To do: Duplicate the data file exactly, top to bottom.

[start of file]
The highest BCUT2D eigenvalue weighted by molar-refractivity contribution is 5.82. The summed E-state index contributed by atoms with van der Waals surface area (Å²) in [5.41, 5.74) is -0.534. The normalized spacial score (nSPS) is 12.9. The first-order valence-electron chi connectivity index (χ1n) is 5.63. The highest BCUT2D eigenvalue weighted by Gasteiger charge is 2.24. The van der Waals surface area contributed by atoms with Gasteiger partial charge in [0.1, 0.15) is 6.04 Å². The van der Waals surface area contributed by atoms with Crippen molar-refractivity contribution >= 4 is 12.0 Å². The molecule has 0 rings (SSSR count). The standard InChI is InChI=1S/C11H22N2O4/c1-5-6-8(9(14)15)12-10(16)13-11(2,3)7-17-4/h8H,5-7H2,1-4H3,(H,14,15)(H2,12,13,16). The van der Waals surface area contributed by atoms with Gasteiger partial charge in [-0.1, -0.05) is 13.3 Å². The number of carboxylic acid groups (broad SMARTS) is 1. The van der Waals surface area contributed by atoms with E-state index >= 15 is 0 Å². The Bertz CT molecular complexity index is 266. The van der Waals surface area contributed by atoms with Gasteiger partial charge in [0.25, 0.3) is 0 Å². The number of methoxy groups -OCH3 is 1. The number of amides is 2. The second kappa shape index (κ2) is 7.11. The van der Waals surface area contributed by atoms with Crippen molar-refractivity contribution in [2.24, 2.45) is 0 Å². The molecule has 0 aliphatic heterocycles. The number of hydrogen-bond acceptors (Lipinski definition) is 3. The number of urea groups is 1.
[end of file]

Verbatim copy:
The highest BCUT2D eigenvalue weighted by molar-refractivity contribution is 5.82. The summed E-state index contributed by atoms with van der Waals surface area (Å²) in [5.41, 5.74) is -0.534. The normalized spacial score (nSPS) is 12.9. The first-order valence-electron chi connectivity index (χ1n) is 5.63. The highest BCUT2D eigenvalue weighted by Gasteiger charge is 2.24. The van der Waals surface area contributed by atoms with Gasteiger partial charge in [0.1, 0.15) is 6.04 Å². The van der Waals surface area contributed by atoms with Crippen molar-refractivity contribution >= 4 is 12.0 Å². The molecule has 0 rings (SSSR count). The standard InChI is InChI=1S/C11H22N2O4/c1-5-6-8(9(14)15)12-10(16)13-11(2,3)7-17-4/h8H,5-7H2,1-4H3,(H,14,15)(H2,12,13,16). The van der Waals surface area contributed by atoms with Gasteiger partial charge in [-0.1, -0.05) is 13.3 Å². The number of carboxylic acid groups (broad SMARTS) is 1. The van der Waals surface area contributed by atoms with E-state index >= 15 is 0 Å². The Bertz CT molecular complexity index is 266. The van der Waals surface area contributed by atoms with Gasteiger partial charge in [0.25, 0.3) is 0 Å². The number of methoxy groups -OCH3 is 1. The number of amides is 2. The second kappa shape index (κ2) is 7.11. The van der Waals surface area contributed by atoms with Crippen molar-refractivity contribution in [2.24, 2.45) is 0 Å². The molecule has 0 aliphatic heterocycles. The number of hydrogen-bond acceptors (Lipinski definition) is 3. The number of urea groups is 1.